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									A New Angle on Torque

 Technologies, Methods and Pitfalls



        Frank Skog and Terry Gilbert
A New Angle on Torque

 Table of Contents

 The Nuts and Bolts ............................................................................................ 1
 Torque Technologies ......................................................................................... 1
 Peak Torque ...................................................................................................... 2
 Overshoot .......................................................................................................... 2
 Restart/Breakaway Inflections ........................................................................... 3
 Enter the Solid State Gyro ................................................................................. 4
 Capture Angle ................................................................................................... 4
 Angle Restart..................................................................................................... 6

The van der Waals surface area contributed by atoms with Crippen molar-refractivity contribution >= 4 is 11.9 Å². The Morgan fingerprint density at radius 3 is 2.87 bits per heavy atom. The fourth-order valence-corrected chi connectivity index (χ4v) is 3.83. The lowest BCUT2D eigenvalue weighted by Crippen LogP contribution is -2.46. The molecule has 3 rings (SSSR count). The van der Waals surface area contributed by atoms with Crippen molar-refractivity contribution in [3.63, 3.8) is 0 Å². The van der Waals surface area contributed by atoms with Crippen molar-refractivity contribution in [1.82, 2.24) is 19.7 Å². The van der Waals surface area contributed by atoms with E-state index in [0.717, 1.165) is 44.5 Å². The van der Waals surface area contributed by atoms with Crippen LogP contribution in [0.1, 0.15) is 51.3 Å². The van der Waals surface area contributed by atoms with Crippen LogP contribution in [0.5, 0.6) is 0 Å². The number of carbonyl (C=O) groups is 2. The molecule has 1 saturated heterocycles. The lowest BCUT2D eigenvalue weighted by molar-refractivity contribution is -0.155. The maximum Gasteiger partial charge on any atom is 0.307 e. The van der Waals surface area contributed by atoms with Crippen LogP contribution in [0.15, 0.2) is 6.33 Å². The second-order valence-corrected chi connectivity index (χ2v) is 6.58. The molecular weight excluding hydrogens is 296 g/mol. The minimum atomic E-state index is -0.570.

Conclusion ........................................................................................................ 7
 Glossary ............................................................................................................ 8
A New Angle on Torque

Recent months have seen significant new developments in torque technology. Specifically, the
use of the solid state gyro, best-use methodologies associated with it and the incorporation of
these advances into electronic tools is causing serious rethinking and re-engineering in quality
manufacturing circles and assembly operations.

In some respects, the application of the motion-sensing solid state gyro to torque plays out like a
solution looking for a problem. We can now sense motion and measure the number of degrees a
fastener rotates in real time. The question is, how to best harness the innovation? Several
different approaches have emerged. A few look good on the surface, but a disciplined drill down
reveals major weaknesses. This study examines the new torque technology, methods and
applications, and provides some useful conclusions.

The Nuts and Bolts

The Torque challenge has been with us for some time. An under-torqued fastener can vibrate or
work loose. Conversely, if tension is too high, the fastener can snap or strip its threads. Precise
torque control can spell the difference between a safe, reliable and economical product and
complete disaster.